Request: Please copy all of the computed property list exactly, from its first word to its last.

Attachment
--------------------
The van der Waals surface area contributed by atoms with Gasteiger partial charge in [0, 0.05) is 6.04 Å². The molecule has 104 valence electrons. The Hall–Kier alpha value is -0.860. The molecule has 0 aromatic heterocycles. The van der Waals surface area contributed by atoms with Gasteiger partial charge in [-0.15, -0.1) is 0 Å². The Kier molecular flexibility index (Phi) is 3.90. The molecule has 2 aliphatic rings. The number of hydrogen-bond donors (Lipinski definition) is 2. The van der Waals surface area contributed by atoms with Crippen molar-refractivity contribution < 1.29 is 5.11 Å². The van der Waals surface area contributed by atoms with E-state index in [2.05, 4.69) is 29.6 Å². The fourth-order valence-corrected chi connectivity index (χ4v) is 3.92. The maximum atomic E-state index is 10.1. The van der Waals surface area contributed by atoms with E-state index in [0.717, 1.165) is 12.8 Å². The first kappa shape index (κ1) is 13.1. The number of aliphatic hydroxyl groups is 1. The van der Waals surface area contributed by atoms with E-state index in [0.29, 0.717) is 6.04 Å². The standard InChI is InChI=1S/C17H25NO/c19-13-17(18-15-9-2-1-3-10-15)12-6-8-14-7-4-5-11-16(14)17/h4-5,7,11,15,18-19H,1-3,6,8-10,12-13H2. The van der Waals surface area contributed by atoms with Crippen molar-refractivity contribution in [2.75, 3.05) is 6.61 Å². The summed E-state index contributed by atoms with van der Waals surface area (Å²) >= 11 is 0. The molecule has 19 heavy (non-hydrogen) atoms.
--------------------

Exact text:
The van der Waals surface area contributed by atoms with Gasteiger partial charge in [0, 0.05) is 6.04 Å². The molecule has 104 valence electrons. The Hall–Kier alpha value is -0.860. The molecule has 0 aromatic heterocycles. The van der Waals surface area contributed by atoms with Gasteiger partial charge in [-0.15, -0.1) is 0 Å². The Kier molecular flexibility index (Phi) is 3.90. The molecule has 2 aliphatic rings. The number of hydrogen-bond donors (Lipinski definition) is 2. The van der Waals surface area contributed by atoms with Crippen molar-refractivity contribution < 1.29 is 5.11 Å². The van der Waals surface area contributed by atoms with E-state index in [2.05, 4.69) is 29.6 Å². The fourth-order valence-corrected chi connectivity index (χ4v) is 3.92. The maximum atomic E-state index is 10.1. The van der Waals surface area contributed by atoms with E-state index in [0.717, 1.165) is 12.8 Å². The first kappa shape index (κ1) is 13.1. The number of aliphatic hydroxyl groups is 1. The van der Waals surface area contributed by atoms with E-state index in [0.29, 0.717) is 6.04 Å². The standard InChI is InChI=1S/C17H25NO/c19-13-17(18-15-9-2-1-3-10-15)12-6-8-14-7-4-5-11-16(14)17/h4-5,7,11,15,18-19H,1-3,6,8-10,12-13H2. The van der Waals surface area contributed by atoms with Crippen molar-refractivity contribution in [2.75, 3.05) is 6.61 Å². The summed E-state index contributed by atoms with van der Waals surface area (Å²) >= 11 is 0. The molecule has 19 heavy (non-hydrogen) atoms.